While demolition and renovation work in Beijing’s old city has ceased in the last couple of years, the living conditions of residents in some original old hutongs (networks of ancient alleys and homes) still needs managing.
After the Chinese government proposed a “toilet revolution” in 2015, the condition of toilets — the bane of residents of the old city — has improved considerably, while the latest round of the hutong toilet revolution focuses on the elderly and respecting the privacy of toilet users.
In 2018, a team from the Eco-Design Research Institute (EDRI) under the Academy of Arts & Design at Tsinghua University worked on a fresh wave of the hutong toilet revolution in Beijing’s Dongcheng district. Over the past three years, the team has designed 1,325 public toilets for hutongs, of which 800 have been completed, with the remaining 500 on hold due to the pandemic.
Professor Wu Zhou of the EDRI says this toilet revolution, mostly aimed at the hutongs in the Dongcheng district, is to give hutong residents some “dignity” in using the toilet.
Some old toilets had to have their bricks and tiles kept, others had to have every single pit maintained, and yet others shared a wall with the adjacent home.
Most difficult renovation project for design team
Dongcheng district is the heart of Beijing. It is where old hutongs and the population are both dense, with generally cramped living spaces. In the 1990s, it was a common sight to see bleary-eyed residents queuing for the toilet early in the morning. At the time, public toilets in Beijing were few and foul-smelling, with no privacy to speak of for users. The filthy condition of toilets was a social problem that plagued residents and tourists alike.
In 2017, when Wu Zhou and his design team started to study the toilets in Dongcheng, they did not expect hutong toilets to be their most difficult renovation project.
Some old toilets had to have their bricks and tiles kept, others had to have every single pit maintained, and yet others shared a wall with the adjacent home. The modern design concepts of Wu and his team seemed useless. What the designers had to do was to resolve issues of stench and privacy within a few square metres.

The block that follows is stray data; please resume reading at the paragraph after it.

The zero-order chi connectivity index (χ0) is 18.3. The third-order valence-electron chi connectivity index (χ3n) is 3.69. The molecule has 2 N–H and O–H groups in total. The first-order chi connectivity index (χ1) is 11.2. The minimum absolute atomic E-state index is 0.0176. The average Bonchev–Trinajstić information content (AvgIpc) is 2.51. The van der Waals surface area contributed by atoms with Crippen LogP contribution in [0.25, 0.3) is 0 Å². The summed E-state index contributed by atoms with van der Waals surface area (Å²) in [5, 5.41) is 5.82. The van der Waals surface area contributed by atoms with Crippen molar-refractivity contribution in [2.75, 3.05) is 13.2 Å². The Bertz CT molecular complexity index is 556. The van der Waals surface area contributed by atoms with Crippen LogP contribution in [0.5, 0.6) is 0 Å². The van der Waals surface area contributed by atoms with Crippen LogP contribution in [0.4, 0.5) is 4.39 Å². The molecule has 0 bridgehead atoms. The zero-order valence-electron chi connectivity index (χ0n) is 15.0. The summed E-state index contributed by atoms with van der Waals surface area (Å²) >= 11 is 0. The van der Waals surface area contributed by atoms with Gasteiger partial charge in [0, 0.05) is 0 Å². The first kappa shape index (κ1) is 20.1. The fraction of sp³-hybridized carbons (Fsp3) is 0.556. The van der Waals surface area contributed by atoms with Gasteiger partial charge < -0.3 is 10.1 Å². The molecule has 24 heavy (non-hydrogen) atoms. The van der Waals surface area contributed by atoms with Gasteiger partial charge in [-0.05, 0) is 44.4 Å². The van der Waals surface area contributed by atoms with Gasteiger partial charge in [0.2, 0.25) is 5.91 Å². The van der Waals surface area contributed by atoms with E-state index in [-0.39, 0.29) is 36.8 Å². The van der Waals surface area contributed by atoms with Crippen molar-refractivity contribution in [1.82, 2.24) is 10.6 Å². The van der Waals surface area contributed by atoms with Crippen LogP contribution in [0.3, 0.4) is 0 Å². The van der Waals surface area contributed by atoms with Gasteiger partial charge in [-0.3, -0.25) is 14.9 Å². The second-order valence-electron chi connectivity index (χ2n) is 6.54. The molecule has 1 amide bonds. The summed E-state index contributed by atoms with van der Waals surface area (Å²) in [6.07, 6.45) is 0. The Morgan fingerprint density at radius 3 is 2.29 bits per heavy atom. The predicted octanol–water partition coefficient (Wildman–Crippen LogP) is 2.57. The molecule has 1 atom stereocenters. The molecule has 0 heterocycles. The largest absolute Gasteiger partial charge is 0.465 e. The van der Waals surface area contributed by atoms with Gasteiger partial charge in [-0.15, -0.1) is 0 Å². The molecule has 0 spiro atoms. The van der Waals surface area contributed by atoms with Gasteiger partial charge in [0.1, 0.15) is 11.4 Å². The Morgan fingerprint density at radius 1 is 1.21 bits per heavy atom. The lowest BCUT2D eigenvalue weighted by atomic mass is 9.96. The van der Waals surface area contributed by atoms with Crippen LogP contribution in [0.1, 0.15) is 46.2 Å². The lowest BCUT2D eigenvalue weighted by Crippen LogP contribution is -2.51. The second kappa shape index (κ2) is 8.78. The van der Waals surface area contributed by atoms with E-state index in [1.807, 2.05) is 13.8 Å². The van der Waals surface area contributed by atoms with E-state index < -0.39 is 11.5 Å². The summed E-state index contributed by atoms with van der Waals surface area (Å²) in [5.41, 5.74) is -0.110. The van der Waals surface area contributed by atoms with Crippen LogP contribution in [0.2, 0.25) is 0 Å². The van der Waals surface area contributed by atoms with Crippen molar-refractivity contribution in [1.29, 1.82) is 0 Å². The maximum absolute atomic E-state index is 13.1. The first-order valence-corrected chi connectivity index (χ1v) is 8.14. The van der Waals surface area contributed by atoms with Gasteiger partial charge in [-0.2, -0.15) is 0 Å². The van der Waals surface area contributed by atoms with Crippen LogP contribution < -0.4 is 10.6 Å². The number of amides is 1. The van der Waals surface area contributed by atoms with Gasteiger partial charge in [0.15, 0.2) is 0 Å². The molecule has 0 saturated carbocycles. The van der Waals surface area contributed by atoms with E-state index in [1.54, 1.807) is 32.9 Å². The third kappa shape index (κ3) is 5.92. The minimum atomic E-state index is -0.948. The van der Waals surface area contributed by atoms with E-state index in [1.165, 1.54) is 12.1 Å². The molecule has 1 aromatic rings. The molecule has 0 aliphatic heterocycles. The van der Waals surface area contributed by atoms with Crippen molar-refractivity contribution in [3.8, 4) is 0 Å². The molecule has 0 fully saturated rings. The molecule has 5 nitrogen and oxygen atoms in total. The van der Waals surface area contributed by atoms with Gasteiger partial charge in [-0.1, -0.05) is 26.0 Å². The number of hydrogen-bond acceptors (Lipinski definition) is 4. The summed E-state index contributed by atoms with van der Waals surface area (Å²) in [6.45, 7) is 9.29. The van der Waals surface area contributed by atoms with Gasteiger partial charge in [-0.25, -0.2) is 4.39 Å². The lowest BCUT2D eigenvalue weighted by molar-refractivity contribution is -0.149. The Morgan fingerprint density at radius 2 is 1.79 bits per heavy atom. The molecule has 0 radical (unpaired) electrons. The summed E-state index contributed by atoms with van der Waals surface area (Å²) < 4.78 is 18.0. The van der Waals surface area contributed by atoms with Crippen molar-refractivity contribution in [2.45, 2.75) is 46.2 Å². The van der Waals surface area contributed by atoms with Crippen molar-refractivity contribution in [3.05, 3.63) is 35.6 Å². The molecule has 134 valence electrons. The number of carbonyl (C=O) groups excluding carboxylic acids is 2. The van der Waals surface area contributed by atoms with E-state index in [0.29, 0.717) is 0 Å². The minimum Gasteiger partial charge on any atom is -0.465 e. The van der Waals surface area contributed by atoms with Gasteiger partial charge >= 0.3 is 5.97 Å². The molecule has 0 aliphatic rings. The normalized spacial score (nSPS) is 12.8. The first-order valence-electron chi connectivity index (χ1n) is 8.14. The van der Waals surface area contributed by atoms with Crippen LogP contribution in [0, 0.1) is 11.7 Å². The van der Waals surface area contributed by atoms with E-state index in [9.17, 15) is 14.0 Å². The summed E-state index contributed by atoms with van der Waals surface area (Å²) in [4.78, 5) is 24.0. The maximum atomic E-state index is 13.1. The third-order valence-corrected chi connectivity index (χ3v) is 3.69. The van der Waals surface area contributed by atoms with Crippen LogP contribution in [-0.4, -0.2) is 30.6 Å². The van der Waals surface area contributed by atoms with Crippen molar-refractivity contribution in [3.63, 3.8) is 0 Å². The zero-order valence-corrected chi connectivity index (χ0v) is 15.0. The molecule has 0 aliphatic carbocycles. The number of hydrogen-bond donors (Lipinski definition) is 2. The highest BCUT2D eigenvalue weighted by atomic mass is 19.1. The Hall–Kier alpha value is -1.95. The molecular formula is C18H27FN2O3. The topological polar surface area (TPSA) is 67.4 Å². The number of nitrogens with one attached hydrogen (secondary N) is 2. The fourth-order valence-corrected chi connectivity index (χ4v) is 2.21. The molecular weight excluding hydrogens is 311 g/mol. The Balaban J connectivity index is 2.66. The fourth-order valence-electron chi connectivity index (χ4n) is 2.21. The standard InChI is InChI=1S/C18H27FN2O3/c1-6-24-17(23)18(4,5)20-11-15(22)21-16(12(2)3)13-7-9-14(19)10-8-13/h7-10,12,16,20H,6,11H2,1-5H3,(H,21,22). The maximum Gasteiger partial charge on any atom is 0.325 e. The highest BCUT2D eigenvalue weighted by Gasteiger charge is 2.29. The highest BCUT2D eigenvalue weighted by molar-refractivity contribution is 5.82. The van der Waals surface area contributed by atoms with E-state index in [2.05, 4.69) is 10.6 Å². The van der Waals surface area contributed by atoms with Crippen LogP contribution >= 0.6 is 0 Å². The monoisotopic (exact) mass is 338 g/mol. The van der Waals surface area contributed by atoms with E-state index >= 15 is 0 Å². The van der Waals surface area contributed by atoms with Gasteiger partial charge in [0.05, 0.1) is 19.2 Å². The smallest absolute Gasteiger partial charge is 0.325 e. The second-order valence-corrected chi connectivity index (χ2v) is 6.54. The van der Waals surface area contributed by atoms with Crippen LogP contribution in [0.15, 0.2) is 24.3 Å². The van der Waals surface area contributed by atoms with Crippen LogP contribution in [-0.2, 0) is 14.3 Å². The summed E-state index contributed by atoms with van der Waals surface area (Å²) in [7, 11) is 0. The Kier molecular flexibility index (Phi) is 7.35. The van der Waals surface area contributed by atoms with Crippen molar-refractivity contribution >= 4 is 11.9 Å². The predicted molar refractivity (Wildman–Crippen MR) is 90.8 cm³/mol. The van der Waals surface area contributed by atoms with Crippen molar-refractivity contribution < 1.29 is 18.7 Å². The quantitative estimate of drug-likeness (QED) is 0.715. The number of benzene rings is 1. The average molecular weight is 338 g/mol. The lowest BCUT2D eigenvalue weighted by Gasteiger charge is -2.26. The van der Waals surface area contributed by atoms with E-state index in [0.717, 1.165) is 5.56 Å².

The design team started with the details, going door to door to find out what the hutong residents actually needed. “For example, were there any elderly women with bad legs? Any 200kg elderly men?” Wu patiently explained the considerations behind every design detail: “Did the stalls have to be wider? Was there a need for toilet bowls? Any change had to be made with ample reason, and the residents’ views had to be sought.”
The most difficult part of the design process was not being able to demolish the old facilities and build new ones. Wu said: “Once the old facilities were torn down, it is very likely the residents would not agree to new ones being built. Nobody wants to live right next to a toilet.”
In fact, to resolve toilet difficulties, before the Beijing Summer Olympics in 2008, the Beijing government embarked on an extensive effort in renovating toilets. There was a jump in the number of toilets all over the city, especially in the hutongs, where there was a toilet every 300-500 metres. “Freedom to use the toilet” was achieved.
In 2017, Beijing launched a new urban planning blueprint specifying that the old city would not be relocated. To improve the lives of the remaining hutong residents so that they would be able to enjoy the same quality of life as those in high-rise buildings with full facilities, the government launched a project to bring toilets into courtyards and homes.